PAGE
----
Robbie Williams felt most comfortable wearing underwear in his Netflix documentary (Picture: Netflix)
‘Robbie Williams walked into the room, he looked at me and said, “Pants?”’
The director of his upcoming Netflix documentary, Joe Pearlman, didn’t question the Angel singer’s choice of attire and simply told him to wear what felt comfortable for the 25-day shoot. And that turned out to be his underwear.
‘The was a moment on about day six,’ the filmmaker, who was also behind Lewis Capaldi: How I’m Feeling Now, regales to Metro.co.uk. ‘And my cameraman, Sebastian Feehan, just turned to me and goes, “What are we doing?”
‘And I was like, “What do you mean?” He’s like, “I’m staring at Robbie Williams’ balls like what is going on?”’
Robbie’s outfit – or lack thereof – captures the essence of the documentary, a bruisingly raw retrospective of the 49-year-old ascent to superstardom after joining Take That, struggles with fame and the British press, high-profile relationships including Spice Girl Geri Halliwell, and mental health and addiction issues.
To strike the core of the entertainer’s dizzying yet troubled life in the public eye and to create a profile as ‘raw, unfiltered, and candid’ as possible, Joe wanted Rob to feel at ease. And the surefire way of achieving that? Pants.
‘Rob wanted to become as comfortable as he could be…. And that man loves being in his pants,’ Joe, 34, laughs.
The Robbie documentary is a ‘raw and unfiltered’ look at the star (Picture: BACKGRID)
Known for his larger-than-life stage presence and tendency to be frank in interviews, Joe says Robbie was a very different man at his LA home, where they filmed the documentary and where he lives with his wife Ayda Field, 44, and their four children.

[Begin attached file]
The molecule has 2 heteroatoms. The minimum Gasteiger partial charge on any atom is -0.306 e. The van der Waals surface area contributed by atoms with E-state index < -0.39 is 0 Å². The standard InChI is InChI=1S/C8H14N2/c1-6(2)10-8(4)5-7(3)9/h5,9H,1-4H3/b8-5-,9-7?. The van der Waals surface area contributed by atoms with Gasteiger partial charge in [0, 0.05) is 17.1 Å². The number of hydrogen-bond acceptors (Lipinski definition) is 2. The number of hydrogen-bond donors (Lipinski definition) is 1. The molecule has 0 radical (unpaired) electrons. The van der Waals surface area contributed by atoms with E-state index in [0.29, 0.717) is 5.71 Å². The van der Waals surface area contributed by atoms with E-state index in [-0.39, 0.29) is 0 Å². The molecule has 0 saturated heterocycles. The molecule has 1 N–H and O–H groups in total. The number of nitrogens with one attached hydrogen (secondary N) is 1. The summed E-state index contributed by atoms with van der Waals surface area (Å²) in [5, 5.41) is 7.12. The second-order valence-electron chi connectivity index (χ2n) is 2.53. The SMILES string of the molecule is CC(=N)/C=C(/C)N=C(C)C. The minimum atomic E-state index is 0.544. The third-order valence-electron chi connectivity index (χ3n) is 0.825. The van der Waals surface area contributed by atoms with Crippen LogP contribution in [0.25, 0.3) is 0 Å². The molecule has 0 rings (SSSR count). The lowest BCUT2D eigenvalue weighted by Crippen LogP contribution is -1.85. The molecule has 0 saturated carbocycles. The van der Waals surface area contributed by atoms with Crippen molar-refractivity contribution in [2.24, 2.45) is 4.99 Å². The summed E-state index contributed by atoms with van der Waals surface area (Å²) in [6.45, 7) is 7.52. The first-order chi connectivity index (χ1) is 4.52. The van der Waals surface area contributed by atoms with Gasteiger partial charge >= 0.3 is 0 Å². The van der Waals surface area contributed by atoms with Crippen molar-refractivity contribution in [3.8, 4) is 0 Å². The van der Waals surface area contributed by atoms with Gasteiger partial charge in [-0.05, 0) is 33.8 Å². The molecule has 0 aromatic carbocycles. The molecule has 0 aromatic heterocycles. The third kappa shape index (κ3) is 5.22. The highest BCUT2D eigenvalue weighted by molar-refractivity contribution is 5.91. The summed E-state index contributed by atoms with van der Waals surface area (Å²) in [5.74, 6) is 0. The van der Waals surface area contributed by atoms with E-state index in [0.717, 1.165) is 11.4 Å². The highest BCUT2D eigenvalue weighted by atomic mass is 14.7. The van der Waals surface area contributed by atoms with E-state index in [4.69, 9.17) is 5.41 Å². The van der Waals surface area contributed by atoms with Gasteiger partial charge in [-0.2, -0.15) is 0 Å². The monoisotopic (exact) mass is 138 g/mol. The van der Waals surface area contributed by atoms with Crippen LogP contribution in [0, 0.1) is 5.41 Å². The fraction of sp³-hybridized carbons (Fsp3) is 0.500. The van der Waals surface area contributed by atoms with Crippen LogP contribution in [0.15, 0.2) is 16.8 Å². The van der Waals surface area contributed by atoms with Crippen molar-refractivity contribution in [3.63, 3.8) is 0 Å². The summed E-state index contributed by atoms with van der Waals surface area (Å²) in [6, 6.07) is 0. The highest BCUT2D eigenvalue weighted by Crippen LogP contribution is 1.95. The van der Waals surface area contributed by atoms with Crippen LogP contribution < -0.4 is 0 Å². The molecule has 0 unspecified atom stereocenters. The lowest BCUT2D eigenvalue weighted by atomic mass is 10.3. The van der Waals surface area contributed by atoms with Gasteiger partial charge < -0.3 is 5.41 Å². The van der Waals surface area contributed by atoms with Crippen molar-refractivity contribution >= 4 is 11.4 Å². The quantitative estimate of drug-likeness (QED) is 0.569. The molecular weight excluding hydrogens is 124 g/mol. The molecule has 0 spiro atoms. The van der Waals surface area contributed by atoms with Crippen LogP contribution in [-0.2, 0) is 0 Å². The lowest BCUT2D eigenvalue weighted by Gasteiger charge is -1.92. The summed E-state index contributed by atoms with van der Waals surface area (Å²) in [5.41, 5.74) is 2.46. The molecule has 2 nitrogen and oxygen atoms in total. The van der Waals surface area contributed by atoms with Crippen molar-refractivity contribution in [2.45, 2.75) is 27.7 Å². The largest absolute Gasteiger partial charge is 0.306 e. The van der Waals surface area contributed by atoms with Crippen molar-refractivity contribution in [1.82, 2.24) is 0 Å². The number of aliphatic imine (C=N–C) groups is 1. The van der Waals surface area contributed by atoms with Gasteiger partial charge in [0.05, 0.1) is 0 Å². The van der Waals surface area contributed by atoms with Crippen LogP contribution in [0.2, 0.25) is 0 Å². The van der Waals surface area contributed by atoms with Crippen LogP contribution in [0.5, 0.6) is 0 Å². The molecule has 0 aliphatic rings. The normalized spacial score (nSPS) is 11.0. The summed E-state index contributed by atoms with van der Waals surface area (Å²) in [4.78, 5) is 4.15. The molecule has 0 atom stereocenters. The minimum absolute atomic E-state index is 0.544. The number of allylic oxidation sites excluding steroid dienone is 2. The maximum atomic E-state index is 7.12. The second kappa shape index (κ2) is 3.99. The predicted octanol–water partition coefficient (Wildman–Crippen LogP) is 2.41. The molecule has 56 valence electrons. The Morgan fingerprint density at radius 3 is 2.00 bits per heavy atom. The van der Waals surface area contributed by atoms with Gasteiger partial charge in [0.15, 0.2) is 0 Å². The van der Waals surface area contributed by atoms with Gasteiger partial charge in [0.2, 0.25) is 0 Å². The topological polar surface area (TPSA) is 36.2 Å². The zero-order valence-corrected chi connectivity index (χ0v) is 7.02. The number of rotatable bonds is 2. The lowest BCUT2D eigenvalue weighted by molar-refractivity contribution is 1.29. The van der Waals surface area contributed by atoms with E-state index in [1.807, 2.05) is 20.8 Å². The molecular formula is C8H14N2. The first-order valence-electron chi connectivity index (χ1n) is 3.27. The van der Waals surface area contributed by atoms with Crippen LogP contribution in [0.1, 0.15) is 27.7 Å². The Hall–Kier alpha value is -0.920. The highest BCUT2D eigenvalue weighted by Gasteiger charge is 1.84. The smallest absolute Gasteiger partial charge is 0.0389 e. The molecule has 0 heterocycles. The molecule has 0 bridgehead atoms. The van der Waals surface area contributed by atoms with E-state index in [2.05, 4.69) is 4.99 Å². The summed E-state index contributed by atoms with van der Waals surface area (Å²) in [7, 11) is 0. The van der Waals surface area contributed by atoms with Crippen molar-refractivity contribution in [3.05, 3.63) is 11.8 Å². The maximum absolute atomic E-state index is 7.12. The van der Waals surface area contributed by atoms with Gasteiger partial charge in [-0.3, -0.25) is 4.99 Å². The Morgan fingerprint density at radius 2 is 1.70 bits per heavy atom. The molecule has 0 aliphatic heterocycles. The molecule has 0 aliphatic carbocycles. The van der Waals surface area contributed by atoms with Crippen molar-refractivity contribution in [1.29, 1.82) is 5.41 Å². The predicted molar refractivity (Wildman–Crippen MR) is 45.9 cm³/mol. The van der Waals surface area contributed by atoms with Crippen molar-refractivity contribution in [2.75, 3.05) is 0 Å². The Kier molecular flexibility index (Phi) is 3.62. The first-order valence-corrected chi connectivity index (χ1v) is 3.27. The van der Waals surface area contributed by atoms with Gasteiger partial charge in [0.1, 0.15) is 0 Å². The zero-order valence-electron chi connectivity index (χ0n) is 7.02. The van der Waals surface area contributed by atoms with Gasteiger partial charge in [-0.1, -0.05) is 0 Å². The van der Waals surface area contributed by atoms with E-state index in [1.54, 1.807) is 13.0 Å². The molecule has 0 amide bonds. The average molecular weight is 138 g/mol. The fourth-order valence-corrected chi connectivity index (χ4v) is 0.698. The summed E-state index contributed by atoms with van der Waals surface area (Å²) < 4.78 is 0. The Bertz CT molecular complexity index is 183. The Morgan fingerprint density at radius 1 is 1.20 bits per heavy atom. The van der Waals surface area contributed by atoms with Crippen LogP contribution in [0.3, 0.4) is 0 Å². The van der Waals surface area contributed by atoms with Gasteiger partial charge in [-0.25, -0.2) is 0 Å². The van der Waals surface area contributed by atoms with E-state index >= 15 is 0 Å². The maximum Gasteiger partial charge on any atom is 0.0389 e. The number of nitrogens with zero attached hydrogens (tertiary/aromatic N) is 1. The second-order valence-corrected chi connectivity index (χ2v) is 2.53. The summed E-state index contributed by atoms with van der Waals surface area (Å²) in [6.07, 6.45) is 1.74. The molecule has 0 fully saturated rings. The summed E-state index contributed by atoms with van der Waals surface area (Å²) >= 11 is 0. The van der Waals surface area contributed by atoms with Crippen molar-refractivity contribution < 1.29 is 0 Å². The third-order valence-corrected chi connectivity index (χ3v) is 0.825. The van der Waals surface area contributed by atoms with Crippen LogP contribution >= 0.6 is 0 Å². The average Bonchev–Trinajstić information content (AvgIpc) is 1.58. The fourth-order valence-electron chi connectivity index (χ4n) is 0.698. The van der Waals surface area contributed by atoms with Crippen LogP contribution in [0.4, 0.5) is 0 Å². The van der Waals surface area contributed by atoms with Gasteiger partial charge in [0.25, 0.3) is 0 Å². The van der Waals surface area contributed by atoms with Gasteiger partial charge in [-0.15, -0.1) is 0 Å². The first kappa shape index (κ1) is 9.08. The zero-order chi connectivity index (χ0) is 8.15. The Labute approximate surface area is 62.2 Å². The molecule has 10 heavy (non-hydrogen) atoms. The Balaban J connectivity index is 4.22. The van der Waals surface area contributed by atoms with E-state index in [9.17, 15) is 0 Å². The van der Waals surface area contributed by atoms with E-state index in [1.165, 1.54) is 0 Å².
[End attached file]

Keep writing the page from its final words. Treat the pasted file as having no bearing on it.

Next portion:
What surprised Joe the most about off-stage Robbie, was that he was ‘quiet and subdued’ and invested in his art, which he regularly showcases on his Instagram account.
‘He’s not the person on stage that I thought maybe he would be. But then that’s the performance. That’s not the real person, it’s the same with all these performers, like Lewis [Capaldi], they get on stage and they have to become something other,’ he says.
The documentary covers Robbie’s high-profile relationships including with Geri (Picture: Getty)
Joe filmed Robbie for 25 days in his LA home for the four-part documentary (Picture: WireImage)
‘But Robbie, he’s a very subdued, very kind, very loving person who just wanted to sit and chat and often just sit and be quiet.’
Robbie ‘never messed’ Joe or the crew around but did show up late on the day they looked back on his 2006 Close Encounters tour. It was, Joe says, the ‘most difficult’ period of his life.
During one of the tour dates in Leeds, Robbie suffered a prolonged panic attack and vowed never to perform again. He begged his management to cancel upcoming gigs but they said no, explaining it would bankrupt them all.
Robbie’s most difficult period was during his Close Encounters tour (Picture: Getty Images)